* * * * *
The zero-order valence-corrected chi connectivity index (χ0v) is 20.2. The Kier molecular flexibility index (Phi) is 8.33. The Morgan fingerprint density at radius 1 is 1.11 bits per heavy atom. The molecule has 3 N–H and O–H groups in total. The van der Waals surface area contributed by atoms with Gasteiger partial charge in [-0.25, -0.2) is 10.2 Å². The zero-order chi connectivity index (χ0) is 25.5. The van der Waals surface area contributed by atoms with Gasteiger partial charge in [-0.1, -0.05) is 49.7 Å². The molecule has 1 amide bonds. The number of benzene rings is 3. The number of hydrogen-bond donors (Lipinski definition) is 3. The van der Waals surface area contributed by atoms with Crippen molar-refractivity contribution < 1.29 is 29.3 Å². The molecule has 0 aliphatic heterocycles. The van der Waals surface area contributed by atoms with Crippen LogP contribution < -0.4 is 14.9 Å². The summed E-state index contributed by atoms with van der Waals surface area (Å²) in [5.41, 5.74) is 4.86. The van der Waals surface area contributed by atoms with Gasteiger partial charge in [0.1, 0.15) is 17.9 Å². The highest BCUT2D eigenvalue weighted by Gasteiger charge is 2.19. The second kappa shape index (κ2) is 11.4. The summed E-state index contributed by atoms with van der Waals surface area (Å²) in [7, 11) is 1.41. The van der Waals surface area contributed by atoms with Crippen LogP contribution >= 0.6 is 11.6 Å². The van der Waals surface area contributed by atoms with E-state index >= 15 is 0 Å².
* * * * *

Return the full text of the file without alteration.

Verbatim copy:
The zero-order valence-corrected chi connectivity index (χ0v) is 20.2. The Kier molecular flexibility index (Phi) is 8.33. The Morgan fingerprint density at radius 1 is 1.11 bits per heavy atom. The molecule has 3 N–H and O–H groups in total. The van der Waals surface area contributed by atoms with Gasteiger partial charge in [-0.25, -0.2) is 10.2 Å². The zero-order chi connectivity index (χ0) is 25.5. The van der Waals surface area contributed by atoms with Gasteiger partial charge in [-0.1, -0.05) is 49.7 Å². The molecule has 1 amide bonds. The number of benzene rings is 3. The number of hydrogen-bond donors (Lipinski definition) is 3. The van der Waals surface area contributed by atoms with Crippen molar-refractivity contribution < 1.29 is 29.3 Å². The molecule has 0 aliphatic heterocycles. The van der Waals surface area contributed by atoms with Crippen LogP contribution < -0.4 is 14.9 Å². The summed E-state index contributed by atoms with van der Waals surface area (Å²) in [5.41, 5.74) is 4.86. The van der Waals surface area contributed by atoms with Gasteiger partial charge in [0.1, 0.15) is 17.9 Å². The highest BCUT2D eigenvalue weighted by Gasteiger charge is 2.19. The second kappa shape index (κ2) is 11.4. The summed E-state index contributed by atoms with van der Waals surface area (Å²) in [7, 11) is 1.41. The van der Waals surface area contributed by atoms with Crippen LogP contribution >= 0.6 is 11.6 Å². The van der Waals surface area contributed by atoms with E-state index >= 15 is 0 Å².